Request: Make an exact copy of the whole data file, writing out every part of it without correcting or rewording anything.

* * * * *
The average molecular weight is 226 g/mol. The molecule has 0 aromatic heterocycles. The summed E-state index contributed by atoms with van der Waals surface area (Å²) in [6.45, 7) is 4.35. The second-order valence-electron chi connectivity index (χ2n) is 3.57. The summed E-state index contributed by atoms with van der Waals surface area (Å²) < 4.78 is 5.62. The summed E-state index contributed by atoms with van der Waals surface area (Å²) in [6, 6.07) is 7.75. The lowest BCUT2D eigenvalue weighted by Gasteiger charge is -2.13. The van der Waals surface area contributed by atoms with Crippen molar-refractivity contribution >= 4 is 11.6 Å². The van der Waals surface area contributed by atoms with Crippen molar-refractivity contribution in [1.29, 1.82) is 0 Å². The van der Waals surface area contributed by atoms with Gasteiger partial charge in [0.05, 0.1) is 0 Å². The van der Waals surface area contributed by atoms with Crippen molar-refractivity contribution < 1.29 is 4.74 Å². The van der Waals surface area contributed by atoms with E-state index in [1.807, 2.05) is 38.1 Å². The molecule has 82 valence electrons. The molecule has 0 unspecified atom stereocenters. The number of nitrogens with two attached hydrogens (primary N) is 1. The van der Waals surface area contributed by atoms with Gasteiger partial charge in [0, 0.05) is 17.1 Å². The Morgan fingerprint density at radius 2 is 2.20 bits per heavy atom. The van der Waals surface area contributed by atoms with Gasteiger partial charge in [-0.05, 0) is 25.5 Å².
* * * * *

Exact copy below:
The average molecular weight is 226 g/mol. The molecule has 0 aromatic heterocycles. The summed E-state index contributed by atoms with van der Waals surface area (Å²) in [6.45, 7) is 4.35. The second-order valence-electron chi connectivity index (χ2n) is 3.57. The summed E-state index contributed by atoms with van der Waals surface area (Å²) < 4.78 is 5.62. The summed E-state index contributed by atoms with van der Waals surface area (Å²) in [6, 6.07) is 7.75. The lowest BCUT2D eigenvalue weighted by Gasteiger charge is -2.13. The van der Waals surface area contributed by atoms with Crippen molar-refractivity contribution >= 4 is 11.6 Å². The van der Waals surface area contributed by atoms with Crippen molar-refractivity contribution in [1.29, 1.82) is 0 Å². The van der Waals surface area contributed by atoms with Gasteiger partial charge in [0.05, 0.1) is 0 Å². The van der Waals surface area contributed by atoms with Crippen molar-refractivity contribution < 1.29 is 4.74 Å². The van der Waals surface area contributed by atoms with E-state index in [1.807, 2.05) is 38.1 Å². The molecule has 82 valence electrons. The molecule has 0 unspecified atom stereocenters. The number of nitrogens with two attached hydrogens (primary N) is 1. The van der Waals surface area contributed by atoms with Gasteiger partial charge in [0, 0.05) is 17.1 Å². The Morgan fingerprint density at radius 2 is 2.20 bits per heavy atom. The van der Waals surface area contributed by atoms with Gasteiger partial charge in [-0.05, 0) is 25.5 Å².